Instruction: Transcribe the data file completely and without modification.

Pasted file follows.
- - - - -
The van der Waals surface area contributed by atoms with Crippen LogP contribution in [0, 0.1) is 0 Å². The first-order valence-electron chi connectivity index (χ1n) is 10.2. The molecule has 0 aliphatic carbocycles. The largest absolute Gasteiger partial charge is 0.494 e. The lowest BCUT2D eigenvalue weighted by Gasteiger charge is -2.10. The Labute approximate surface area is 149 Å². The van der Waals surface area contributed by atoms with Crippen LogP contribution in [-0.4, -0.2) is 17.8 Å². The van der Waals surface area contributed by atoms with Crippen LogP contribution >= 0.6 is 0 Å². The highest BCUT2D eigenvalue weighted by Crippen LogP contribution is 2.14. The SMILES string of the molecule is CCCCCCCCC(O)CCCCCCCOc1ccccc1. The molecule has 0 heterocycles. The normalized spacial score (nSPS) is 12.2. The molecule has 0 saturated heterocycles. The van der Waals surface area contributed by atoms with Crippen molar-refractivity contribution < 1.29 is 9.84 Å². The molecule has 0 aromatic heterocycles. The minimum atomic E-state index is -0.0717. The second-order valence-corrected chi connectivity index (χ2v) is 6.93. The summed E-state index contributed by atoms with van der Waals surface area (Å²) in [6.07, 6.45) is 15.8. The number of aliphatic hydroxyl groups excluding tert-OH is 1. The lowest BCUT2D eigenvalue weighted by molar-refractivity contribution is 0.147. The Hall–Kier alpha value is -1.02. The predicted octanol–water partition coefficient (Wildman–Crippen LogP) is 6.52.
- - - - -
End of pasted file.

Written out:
The van der Waals surface area contributed by atoms with Crippen LogP contribution in [0, 0.1) is 0 Å². The first-order valence-electron chi connectivity index (χ1n) is 10.2. The molecule has 0 aliphatic carbocycles. The largest absolute Gasteiger partial charge is 0.494 e. The lowest BCUT2D eigenvalue weighted by Gasteiger charge is -2.10. The Labute approximate surface area is 149 Å². The van der Waals surface area contributed by atoms with Crippen LogP contribution in [-0.4, -0.2) is 17.8 Å². The van der Waals surface area contributed by atoms with Crippen LogP contribution >= 0.6 is 0 Å². The highest BCUT2D eigenvalue weighted by Crippen LogP contribution is 2.14. The SMILES string of the molecule is CCCCCCCCC(O)CCCCCCCOc1ccccc1. The molecule has 0 heterocycles. The normalized spacial score (nSPS) is 12.2. The molecule has 0 saturated heterocycles. The van der Waals surface area contributed by atoms with Crippen molar-refractivity contribution < 1.29 is 9.84 Å². The molecule has 0 aromatic heterocycles. The minimum atomic E-state index is -0.0717. The second-order valence-corrected chi connectivity index (χ2v) is 6.93. The summed E-state index contributed by atoms with van der Waals surface area (Å²) in [6.07, 6.45) is 15.8. The number of aliphatic hydroxyl groups excluding tert-OH is 1. The lowest BCUT2D eigenvalue weighted by molar-refractivity contribution is 0.147. The Hall–Kier alpha value is -1.02. The predicted octanol–water partition coefficient (Wildman–Crippen LogP) is 6.52.